With an LMS, it becomes possible to update your learning content according to the new compliance standards in just a matter of a few minutes. This is in stark contrast to the traditional courses where you would have to send the updated courses to every employee separately and different versions of the same course could create even more confusion.
LMS can ensure that all of your employees are on the same page about the company policies and the compliances are always followed.
A learning management system clearly has numerous benefits. You are able to create a more skilled, productive, and engaging workforce in your organization while saving time and costs. It’s also possible to track the training progress of all of your employees and generate reports in real-time.
That is why it is no surprise that more and more organizations are implementing LMSes for their workforce. When are you incorporating an LMS in your organization?
Arijit Lahiri and Kamalika Bhattacharya, who spent over a decade in organisations like ABN Amro Bank and Intellecap, saw learning department heads begging, bullying and even bribing their learners to stick to their learning agenda.
So they put on their marketing hats to understand what would catch learners’ attention. “Game-based learning pretty much screamed itself up,” says Bhattacharya. Games allow for more engaging learning experiences while also making the learner behaviour more measurable and analysable. Today, their company, QuoDeck (earlier Ptotem), uses board games, murder mysteries and treasure hunts as learning methods, and these have been used by organisations like PepsiCo, Unilever, Aditya Birla Group and Tata Group.
According toIDC, the estimated market opportunity of Augmented Reality and Virtual Reality (AR/VR) solutions by 2020 will be $143 billion. Companies of all sizes are increasingly using AR and VR for corporate training and to acclimatize their new employees to the work environment.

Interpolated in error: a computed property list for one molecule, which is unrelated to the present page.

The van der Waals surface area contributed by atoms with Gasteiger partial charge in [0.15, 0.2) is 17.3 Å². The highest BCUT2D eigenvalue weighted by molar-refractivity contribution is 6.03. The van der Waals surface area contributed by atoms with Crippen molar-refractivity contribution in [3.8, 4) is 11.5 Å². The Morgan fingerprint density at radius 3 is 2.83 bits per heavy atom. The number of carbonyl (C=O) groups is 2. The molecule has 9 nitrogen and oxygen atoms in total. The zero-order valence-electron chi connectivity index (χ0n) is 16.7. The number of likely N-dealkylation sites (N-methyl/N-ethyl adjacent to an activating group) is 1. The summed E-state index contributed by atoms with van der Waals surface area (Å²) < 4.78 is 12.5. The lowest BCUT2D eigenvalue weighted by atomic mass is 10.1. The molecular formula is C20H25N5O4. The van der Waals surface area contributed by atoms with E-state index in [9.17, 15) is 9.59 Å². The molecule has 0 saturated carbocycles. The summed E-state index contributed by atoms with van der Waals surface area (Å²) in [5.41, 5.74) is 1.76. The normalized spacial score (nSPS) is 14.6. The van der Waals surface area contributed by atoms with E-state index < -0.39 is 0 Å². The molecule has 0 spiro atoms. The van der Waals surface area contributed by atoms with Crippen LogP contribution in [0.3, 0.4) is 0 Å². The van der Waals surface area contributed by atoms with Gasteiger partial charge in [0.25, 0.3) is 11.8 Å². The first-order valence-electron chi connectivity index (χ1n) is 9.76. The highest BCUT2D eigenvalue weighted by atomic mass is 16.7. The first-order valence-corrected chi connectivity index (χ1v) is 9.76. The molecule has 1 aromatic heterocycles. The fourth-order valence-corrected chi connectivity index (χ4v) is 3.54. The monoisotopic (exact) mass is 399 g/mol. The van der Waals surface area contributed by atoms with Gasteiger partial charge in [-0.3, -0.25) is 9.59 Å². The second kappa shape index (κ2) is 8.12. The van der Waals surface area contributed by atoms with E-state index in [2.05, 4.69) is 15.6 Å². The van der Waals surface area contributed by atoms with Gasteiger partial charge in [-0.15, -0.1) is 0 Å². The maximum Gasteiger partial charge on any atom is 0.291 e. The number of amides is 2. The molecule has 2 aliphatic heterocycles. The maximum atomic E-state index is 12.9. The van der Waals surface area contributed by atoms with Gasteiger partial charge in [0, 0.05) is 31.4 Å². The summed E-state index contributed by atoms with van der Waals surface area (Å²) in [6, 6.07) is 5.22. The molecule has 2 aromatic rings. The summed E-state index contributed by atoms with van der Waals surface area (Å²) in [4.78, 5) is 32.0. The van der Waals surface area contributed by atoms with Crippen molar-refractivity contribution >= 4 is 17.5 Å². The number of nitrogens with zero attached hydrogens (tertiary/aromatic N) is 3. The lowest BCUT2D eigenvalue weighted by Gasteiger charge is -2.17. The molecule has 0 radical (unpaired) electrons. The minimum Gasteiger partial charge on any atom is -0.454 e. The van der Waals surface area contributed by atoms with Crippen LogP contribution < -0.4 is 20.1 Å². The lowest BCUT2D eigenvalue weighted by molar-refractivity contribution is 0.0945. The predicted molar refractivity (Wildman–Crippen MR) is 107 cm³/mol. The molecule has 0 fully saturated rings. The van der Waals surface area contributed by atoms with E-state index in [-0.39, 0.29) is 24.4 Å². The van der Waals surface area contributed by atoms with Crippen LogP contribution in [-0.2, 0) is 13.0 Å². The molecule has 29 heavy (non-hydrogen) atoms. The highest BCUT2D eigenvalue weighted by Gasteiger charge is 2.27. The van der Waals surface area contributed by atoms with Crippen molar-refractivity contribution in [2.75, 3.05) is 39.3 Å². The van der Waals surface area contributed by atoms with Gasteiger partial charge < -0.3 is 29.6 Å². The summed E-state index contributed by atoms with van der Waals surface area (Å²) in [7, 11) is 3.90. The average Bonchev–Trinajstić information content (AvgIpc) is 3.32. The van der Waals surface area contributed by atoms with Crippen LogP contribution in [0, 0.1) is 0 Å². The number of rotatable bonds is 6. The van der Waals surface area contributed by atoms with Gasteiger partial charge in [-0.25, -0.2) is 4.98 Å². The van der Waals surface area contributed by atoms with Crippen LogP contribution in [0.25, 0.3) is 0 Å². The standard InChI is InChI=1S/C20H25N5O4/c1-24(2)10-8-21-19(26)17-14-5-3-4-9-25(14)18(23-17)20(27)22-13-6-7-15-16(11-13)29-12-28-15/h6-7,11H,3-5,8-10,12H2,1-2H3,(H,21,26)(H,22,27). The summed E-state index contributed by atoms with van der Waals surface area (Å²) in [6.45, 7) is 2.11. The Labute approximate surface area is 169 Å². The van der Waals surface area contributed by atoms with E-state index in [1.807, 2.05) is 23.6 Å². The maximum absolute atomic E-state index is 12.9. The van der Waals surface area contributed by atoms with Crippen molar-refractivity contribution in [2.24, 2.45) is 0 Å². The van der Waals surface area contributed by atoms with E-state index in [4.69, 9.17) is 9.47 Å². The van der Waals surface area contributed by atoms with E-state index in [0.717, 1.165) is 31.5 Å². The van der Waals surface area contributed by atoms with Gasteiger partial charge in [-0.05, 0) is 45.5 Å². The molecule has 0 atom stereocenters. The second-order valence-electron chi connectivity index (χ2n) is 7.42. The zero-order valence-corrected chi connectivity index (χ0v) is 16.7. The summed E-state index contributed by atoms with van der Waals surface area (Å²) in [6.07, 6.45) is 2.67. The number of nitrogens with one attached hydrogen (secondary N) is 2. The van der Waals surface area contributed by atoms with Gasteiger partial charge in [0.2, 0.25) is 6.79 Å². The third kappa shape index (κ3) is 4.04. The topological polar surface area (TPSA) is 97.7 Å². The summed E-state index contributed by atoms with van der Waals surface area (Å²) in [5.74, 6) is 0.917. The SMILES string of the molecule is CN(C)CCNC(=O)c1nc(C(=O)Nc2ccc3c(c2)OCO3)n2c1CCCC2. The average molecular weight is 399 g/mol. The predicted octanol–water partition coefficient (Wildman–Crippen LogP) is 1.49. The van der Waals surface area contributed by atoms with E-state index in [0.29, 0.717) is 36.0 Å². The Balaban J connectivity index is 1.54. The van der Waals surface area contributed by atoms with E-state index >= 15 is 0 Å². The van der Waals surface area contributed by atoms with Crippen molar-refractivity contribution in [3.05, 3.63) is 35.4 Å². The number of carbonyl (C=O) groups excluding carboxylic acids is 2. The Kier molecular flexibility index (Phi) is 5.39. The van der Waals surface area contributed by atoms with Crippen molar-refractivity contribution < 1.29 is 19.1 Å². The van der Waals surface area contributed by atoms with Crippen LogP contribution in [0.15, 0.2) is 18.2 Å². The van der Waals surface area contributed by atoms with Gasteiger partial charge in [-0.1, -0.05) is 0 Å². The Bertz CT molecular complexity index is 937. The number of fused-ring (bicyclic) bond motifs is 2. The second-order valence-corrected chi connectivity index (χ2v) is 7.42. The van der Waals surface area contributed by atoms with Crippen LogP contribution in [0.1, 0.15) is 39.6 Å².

In fact, according toSTRIVR, learning retention rates with AR/VR can be as high as 75 percent as compared to just 10 percent retention rate through reading or lecture. Whether its management, customer services, or seasonal situations, businesses are successfully using AR and VR for numerous purposes.
For your company, that means if you are still not incorporating AR and VR in corporate training, then you are missing out on a lot. Here are some of the ways you can take advantage of AR and VR for training your employees.
1- VR workplace tours for new employees
With a virtual tour of the workplace, your new employees can familiarise with their new work environment, even before actually coming to the office. For you, it means your employees will be ready to get started with their work right from the first day since their learning curve will reduce greatly.
They would already know the breakrooms, bulletin boards, their team leader’s office, and their own cubicle when they arrive. You could also design the entire onboarding training module for new employees as a VR tour to make it more engaging and interactive.
2- Emergency drills
Emergency drills are a necessity for every company, and they have to make sure those drills are being conducted from time to time. But just getting a safety expert to explain the different scenarios to your employees is not enough. Most people find emergency drills boring as it interrupts their work, and they often don’t even pay attention to it.